Many recently-separated couples look for ways to resolve separation issues and save the time and expense of consulting a lawyer. However using an online template separation agreement or a do-it-yourself kit, can significantly increase costs and take years to resolve.
At first, online templates and do-it-yourself kits seem like a quick, easy and inexpensive solution. Too often, it has expensive consequences for both spouses. Like any template, these agreements may be sufficient for only the specific circumstances for which they were developed. The entire agreement may be invalid in the event of a slight difference with the users’ unique situation, failure to disclose significant assets, or failing to appreciate the entitlements, such as with sometimes complex treatment of pensions, insurance, and inheritances. Even where a separation agreement is drafted well, covers all areas, and properly reflects the intentions of the spouses, there may be false comfort.
The court cases are replete with examples of where one spouse seeks to set aside a separation agreement made from an online template or do-it-yourself kit. (See, for example, Vic v Blair; Cramer v. Cramer). In Ontario, section 56(4) of the Family Law Act expressly permits a court to set aside a separation agreement in certain situations.
In the case of Emmerson v. Emmerson, the parties wrote a separation agreement using an online template, drafted it quickly and without exchanging sufficient financial information. The decision of the Ontario Court of Appeal in Emmerson v. Emmerson illustrates that the quick, easy and inexpensive approach can result in financial hardship and years of complicated litigation. The husband, a financial planner, and the wife, a court reporter, advised each other of their incomes, but the husband had significantly understated his income and failed to disclose a significant business asset.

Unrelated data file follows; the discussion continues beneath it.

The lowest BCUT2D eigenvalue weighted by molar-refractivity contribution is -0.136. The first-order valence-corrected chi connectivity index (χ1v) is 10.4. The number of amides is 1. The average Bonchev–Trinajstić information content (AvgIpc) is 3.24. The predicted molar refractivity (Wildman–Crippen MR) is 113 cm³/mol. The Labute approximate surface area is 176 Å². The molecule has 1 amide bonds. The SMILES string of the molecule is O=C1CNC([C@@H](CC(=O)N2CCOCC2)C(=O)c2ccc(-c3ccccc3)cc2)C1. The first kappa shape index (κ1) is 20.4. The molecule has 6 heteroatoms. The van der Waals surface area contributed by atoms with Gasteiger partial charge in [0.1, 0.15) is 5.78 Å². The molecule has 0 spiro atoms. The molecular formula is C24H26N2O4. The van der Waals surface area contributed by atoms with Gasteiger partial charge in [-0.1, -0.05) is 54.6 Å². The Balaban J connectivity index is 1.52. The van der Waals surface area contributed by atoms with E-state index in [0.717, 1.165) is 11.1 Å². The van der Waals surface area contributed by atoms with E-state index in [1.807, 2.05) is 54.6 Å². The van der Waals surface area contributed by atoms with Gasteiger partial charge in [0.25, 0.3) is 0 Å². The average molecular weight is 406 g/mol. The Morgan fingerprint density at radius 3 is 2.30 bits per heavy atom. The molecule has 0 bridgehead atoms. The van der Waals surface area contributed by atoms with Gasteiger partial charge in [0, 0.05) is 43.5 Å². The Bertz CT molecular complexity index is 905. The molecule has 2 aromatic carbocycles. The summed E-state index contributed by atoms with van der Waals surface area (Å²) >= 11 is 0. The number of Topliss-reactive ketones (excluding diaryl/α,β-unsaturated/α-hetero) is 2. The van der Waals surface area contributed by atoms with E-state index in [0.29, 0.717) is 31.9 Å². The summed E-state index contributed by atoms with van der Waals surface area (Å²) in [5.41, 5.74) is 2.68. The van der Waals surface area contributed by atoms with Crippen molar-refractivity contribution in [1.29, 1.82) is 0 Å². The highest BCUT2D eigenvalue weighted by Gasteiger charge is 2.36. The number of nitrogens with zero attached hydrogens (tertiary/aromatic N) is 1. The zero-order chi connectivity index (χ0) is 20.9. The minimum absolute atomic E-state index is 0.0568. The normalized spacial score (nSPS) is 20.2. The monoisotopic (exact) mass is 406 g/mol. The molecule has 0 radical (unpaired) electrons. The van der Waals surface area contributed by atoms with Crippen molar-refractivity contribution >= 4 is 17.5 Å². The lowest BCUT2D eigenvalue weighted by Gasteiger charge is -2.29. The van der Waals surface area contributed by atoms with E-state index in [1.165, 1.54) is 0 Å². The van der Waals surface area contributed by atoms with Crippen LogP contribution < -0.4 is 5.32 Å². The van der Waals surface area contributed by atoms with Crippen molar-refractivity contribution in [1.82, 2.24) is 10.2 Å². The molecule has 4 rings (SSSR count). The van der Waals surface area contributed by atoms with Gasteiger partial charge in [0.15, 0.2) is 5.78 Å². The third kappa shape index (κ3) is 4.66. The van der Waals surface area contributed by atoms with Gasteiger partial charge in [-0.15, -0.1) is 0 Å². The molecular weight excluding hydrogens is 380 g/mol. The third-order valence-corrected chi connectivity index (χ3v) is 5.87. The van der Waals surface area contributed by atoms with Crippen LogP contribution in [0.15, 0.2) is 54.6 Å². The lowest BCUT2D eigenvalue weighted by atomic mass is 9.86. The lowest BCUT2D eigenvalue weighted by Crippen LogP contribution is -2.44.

More than a year after they signed the separation agreement, the wife became suspicious about the husband’s actual income being higher than disclosed in the separation agreement. What followed was a lengthy court battle that included court conferences, interim motions, an 11-day trial, and an appeal to Ontario’s Court of Appeal.
Seven years after the parties signed their separation agreement, the court declared it invalid and re-calculated child support, spousal support, and division of property. The approach to save time and money led to insufficient financial disclosure, almost a loss of the wife’s legal claims, and her having to compromise retirement savings, and sell the matrimonial home.
In a different context, the court has provided the following caution about ‘do it yourself’ kits for uncontested divorces:
“As a result of the document being prepared this way, they will probably give up claims that they may have in law which if not claimed, could lead to the loss of property rights, custody of, or access to children, or frequently the loss of a claim to pension benefits. If the individual actually fills in the document themselves, and they or their family lose out on potential benefits, or expose themselves to liabilities, they have no one to blame but themselves for their own mistake.” (R. v. A1 Legal Services & Training Ltd.).
In order to minimize the risk that a separation agreement will be set aside or not reflect the intentions of the parties, it would be wise to follow some key principles:
- Do not use an online template, or ‘do it yourself’ kit, for family law matters.
- Each spouse must disclose all assets and all debts and other liabilities.
- Each spouse must understand the nature or consequences of the separation agreement.
- Each spouse should obtain legal advice before signing any separation agreement, including meeting with a lawyer and discussing all questions so that all rights, entitlements, and obligations are fully understood.